Recap: A’s @ White Sox Game 65
Wrap: Chicago 4, Oakland 2. A’s 38-27 (2nd Place, 1/2 game back)
After taking the first two games on the South Side, the A’s dropped the remaining two as the dreadful White Sox salvaged a split in the series. Can’t really have serious complaints about a road trip where you win four of seven, nor a four game road series where you split, so no serious complaints will be written. The real highlight of this game was the White Sox’ amazing 1983 throwback uniforms which were the same as those they wore when I started watching baseball. LaMarr Hoyt of the ’83 squad threw out a first pitch as did the manager of that squad: Tony LaRussa. Both didn’t make it. Weak. I don’t care if it is an eight year old kid, you boo the bounce.
Bats did not do much, granted this wasn’t exactly the A’s best lineup put forth. Why on earth was Freiman hitting fifth? While I like him he doesn’t warrant being in that spot. Five hits were scattered by A’s hitters, with their first run coming on a Coco solo shot (his seventh home run on the year) in the third innings and their second run coming after the A’s already were down in the seventh when Reddick scored on a pickoff attempt gone wrong by Matt Thornton. Freiman in many ways was the offensive goat, 0-for-3 with two strikeouts including a big one in the first inning with Donaldson and Cespedes on 1st and 2nd. Overall the A’s K’d 10 times against Pale Hose pitching with Lowrie being the other two K offender. Your 6-7-8 hitters aren’t expected to carry an offense but the A’s 6-7-8 starters (1-for-7) were a particularly brutal .174, .189 and .194 respectively at the conclusion of this. Cespedes went 2-for-3 with a strikeout so in some ways he could be considered the best offensive producer in this one, though that is a pretty weak compliment.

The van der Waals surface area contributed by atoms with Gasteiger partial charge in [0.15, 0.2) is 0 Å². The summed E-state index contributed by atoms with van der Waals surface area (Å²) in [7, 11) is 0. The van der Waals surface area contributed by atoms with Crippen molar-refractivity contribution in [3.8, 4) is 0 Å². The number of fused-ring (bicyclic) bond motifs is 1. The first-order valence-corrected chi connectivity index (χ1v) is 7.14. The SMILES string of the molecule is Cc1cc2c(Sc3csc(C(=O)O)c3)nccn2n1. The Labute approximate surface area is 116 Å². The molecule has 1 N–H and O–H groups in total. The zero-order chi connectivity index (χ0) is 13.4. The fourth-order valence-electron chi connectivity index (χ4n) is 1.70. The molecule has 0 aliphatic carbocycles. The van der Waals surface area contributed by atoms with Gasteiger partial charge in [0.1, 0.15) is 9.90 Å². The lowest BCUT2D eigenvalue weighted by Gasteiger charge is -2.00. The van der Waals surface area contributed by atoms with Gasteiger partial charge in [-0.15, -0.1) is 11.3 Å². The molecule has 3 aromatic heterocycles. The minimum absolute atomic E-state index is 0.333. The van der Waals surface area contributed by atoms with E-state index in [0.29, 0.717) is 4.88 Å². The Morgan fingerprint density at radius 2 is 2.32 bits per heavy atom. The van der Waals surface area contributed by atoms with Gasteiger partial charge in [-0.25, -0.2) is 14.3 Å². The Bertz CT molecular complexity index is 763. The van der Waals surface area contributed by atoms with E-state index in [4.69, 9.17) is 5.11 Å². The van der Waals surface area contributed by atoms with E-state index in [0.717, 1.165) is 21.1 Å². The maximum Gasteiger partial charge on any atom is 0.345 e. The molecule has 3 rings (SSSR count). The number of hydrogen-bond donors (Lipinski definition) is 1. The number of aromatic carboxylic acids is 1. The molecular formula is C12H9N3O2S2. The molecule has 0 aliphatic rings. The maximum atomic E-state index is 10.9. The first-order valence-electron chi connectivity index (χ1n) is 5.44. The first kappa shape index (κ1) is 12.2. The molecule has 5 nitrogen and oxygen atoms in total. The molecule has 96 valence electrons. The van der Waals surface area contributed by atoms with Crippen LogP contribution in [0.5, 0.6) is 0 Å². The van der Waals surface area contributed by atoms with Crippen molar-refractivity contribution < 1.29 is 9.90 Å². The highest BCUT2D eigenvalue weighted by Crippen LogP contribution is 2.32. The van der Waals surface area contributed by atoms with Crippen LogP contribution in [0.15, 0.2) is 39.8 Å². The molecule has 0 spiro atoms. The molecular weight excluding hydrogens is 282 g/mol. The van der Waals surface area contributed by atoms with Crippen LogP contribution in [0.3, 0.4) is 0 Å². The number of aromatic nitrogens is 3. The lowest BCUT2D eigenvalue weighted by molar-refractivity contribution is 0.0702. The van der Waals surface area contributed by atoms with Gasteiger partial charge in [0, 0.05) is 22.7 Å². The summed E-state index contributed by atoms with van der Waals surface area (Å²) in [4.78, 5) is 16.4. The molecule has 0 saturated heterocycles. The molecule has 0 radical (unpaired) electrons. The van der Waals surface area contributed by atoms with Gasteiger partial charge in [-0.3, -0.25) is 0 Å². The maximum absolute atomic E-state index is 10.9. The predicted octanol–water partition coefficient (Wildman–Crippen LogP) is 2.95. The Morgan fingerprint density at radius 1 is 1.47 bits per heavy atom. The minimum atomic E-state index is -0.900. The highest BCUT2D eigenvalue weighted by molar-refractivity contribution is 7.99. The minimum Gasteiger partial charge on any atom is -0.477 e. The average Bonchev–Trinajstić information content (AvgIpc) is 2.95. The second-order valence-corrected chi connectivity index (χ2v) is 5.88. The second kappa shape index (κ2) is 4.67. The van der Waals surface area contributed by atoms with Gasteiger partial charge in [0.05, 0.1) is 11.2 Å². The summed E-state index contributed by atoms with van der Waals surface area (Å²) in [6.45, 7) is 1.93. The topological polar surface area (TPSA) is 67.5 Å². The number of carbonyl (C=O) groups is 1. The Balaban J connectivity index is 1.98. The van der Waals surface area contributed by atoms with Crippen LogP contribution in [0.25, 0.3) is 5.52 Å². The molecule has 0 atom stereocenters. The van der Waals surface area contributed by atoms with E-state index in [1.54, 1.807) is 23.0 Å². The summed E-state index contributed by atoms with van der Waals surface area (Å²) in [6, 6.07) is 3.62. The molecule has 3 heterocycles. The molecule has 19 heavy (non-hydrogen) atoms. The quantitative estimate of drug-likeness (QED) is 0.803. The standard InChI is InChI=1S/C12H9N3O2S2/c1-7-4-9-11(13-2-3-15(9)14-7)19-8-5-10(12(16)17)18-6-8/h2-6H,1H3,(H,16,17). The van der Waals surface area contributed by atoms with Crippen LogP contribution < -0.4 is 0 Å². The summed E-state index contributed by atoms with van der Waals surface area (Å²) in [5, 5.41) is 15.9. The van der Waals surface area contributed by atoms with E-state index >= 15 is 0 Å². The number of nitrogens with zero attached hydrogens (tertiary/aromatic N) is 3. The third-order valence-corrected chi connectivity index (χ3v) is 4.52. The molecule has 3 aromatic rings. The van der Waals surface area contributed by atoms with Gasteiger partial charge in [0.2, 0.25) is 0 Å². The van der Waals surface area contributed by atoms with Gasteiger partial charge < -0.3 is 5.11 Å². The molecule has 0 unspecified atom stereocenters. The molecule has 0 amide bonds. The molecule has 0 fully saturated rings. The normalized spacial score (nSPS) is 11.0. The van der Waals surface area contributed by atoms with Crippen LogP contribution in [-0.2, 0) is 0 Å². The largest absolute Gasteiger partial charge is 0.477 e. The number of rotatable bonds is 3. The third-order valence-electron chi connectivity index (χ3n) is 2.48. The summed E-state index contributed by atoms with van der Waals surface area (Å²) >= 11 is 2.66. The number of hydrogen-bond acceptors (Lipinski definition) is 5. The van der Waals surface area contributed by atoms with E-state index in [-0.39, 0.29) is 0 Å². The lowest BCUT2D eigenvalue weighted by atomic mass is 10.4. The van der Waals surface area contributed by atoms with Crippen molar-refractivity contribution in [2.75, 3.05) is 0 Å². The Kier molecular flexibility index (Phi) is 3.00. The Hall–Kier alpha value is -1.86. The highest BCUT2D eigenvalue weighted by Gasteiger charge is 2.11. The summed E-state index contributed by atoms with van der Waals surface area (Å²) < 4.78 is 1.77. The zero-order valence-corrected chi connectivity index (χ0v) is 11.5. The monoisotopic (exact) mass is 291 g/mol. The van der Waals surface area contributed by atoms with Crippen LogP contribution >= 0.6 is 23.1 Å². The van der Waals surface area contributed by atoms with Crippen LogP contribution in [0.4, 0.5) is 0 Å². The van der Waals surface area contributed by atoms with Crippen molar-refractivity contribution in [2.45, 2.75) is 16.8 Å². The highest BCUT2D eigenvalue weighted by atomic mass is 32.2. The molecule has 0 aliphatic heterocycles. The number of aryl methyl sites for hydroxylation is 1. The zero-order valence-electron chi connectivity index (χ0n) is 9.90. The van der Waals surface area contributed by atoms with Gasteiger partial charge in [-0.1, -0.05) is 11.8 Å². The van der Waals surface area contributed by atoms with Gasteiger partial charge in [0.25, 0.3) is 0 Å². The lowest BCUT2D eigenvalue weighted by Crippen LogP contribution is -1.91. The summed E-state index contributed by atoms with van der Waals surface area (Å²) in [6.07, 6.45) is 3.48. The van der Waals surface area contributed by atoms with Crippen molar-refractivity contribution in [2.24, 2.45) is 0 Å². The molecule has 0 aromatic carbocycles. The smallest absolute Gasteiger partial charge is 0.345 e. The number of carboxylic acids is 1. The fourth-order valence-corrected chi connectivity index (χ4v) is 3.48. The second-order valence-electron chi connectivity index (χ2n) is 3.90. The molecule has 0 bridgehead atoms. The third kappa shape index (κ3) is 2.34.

Griffin kept the pitch count manageable (102, with 74 for strikes) but ultimately had trouble with the long ball (Tyler Flowers and Alex Rios) in his seven and a third innings of four earned run, seven hit, one walk, five K ball. Home runs will hurt you and though they did the minimal amount of damage two home runs could make in this matchup, nonetheless it is not a recipe for success as his 5.66 FIP in the contest can attest. Blevins finished the ballgame facing three hitters, walking one and striking out two to keep the deficit at two.
The bats collectively should “win” this, but I will go Griffin. The White Sox have scored the fewest runs of any American League team (214) and are hitting a combined .236/.289/.366. Griffin isn’t a brilliant pitcher by any means but he is good enough to beat a team that basically is slightly less powerful than Drew Stubbs (.236/.289/.385) – and he didn’t. Enough said.